Space National Guard Proposal Headed to Congress Soon, Top Leaders Say

Space National Guard Proposal Headed to Congress Soon, Top Leaders Say
Photo by Natela Cutter/Defense Language Institute Foreign Language Center Public Affairs

Editor’s note: This article by Oriana Pawlyk, with contributions by Steve Beynon, originally appeared on, a leading source of news for the military and veteran community.


The Pentagon is nearing a decision on whether it should create a Space Force National Guard to supplement the newest military branch.


During a House Armed Services Committee hearing last week, top leadership from the Air Force and Space Force said they have completed a report required by the 2021 National Defense Authorization Act detailing whether and how to best organize Guard and Reserve components within the Space Force. The report was originally due to Congress in March.


"We've done the report; it's complete. It's all through coordination; it's waiting for a final briefing," Chief of Space Operations Gen. John Raymond told lawmakers.


Acting Air Force Secretary John Roth added that the report is with leadership within the Office of the Secretary of Defense and soon will be submitted to the Office of Management and Budget before congressional committees receive the final study.


"We've been operating with the Guard for 25 years. It provides critical capability, both people-wise and equipment-wise," Raymond said. "We can't do our job without them today, and we can't do our job in the future without them."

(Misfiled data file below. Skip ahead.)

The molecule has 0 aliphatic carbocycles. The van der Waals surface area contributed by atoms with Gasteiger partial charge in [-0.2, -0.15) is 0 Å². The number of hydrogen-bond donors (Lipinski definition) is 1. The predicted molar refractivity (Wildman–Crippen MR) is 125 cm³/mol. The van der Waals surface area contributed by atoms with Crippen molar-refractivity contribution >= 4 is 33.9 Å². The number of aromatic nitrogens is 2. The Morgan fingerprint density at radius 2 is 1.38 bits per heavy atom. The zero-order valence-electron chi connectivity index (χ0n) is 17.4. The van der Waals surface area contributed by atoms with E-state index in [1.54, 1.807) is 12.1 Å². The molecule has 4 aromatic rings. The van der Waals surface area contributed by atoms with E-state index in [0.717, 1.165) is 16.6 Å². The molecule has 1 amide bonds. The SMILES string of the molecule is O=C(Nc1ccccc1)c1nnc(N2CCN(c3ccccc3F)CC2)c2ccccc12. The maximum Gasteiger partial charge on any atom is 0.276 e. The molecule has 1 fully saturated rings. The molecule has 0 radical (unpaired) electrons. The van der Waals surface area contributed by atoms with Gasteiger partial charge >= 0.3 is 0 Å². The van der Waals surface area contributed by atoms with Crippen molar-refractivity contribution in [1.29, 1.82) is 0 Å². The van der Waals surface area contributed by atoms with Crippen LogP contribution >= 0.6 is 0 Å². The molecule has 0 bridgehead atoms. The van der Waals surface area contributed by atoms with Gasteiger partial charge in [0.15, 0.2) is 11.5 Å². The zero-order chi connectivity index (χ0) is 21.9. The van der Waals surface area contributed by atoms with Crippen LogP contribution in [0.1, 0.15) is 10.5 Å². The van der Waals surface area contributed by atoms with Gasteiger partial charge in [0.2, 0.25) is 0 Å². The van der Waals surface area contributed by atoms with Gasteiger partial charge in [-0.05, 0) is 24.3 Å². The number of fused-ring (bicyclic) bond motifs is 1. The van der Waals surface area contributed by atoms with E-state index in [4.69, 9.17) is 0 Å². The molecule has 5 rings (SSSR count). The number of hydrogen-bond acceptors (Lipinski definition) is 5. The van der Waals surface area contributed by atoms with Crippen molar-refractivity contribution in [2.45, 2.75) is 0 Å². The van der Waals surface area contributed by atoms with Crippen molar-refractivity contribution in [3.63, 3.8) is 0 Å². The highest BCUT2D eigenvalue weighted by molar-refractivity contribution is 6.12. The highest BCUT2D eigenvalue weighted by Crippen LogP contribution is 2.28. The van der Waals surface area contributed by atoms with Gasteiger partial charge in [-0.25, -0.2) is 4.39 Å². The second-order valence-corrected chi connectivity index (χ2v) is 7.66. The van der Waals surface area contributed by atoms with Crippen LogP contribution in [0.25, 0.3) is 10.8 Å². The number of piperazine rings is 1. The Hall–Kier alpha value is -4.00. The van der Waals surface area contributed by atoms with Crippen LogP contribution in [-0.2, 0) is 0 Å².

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Nearly 2,000 personnel across 14 National Guard units with space-related missions reside in California, Alaska, Hawaii, Florida, Colorado, Ohio, New York and Guam. Arkansas also has one unit with a space-focused targeting mission.


Key leaders, including Gen. Daniel Hokanson, chief of the National Guard Bureau, have advocated to Congress on the need for a part-time volunteer force within the Space Force.


According to its posture statement, the National Guard provides 60% of the Space Force's offensive electronic warfare capability. Roughly 11% of the Defense Department's space personnel are Guardsmen, Hokanson told lawmakers last month.


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Top brass sought a Space Force National Guard almost immediately after the sixth military branch was founded in 2019. In February 2020, five adjutants general made a case that their Guardsmen, who already do extensive work on offensive and defensive space missions, should report directly to the Space Force.


"Personally, I don't see how we have a Space Force without a Space Guard," said then-Maj. Gen. Michael Loh, the adjutant general for the Colorado National Guard. Loh, now a lieutenant general, has since been promoted to oversee the Air National Guard.


During a briefing at the time, Loh told reporters that those personnel create a "force multiplier" of expertise, not only because of their military service but also because many use relevant skills in their civilian day jobs.


Loh and other generals said that aligning the Space Force with a Space Guard element would also help the service become more independent.


"If we don't bring the Guard over, then I don't know if they're really truly independent. Because then we have to go ask, 'Mother, may I?' to somebody else," said Brig. Gen. Patrick Cobb, deputy director of space operations at the National Guard Bureau headquarters, during the press briefing with Loh.


Cobb explained that additional steps are required if the Space Force needs to call up Guardsmen attached to other services. He compared space to cyberwarfare, noting that officials 10 years ago were questioning whether the Guard should be involved in cyber activities.


"There were some folks who [were] trying to not allow us to get into cyber," Cobb said. "Fast-forward to now, we've been doing support for elections -- governors and state election officials have asked for it."


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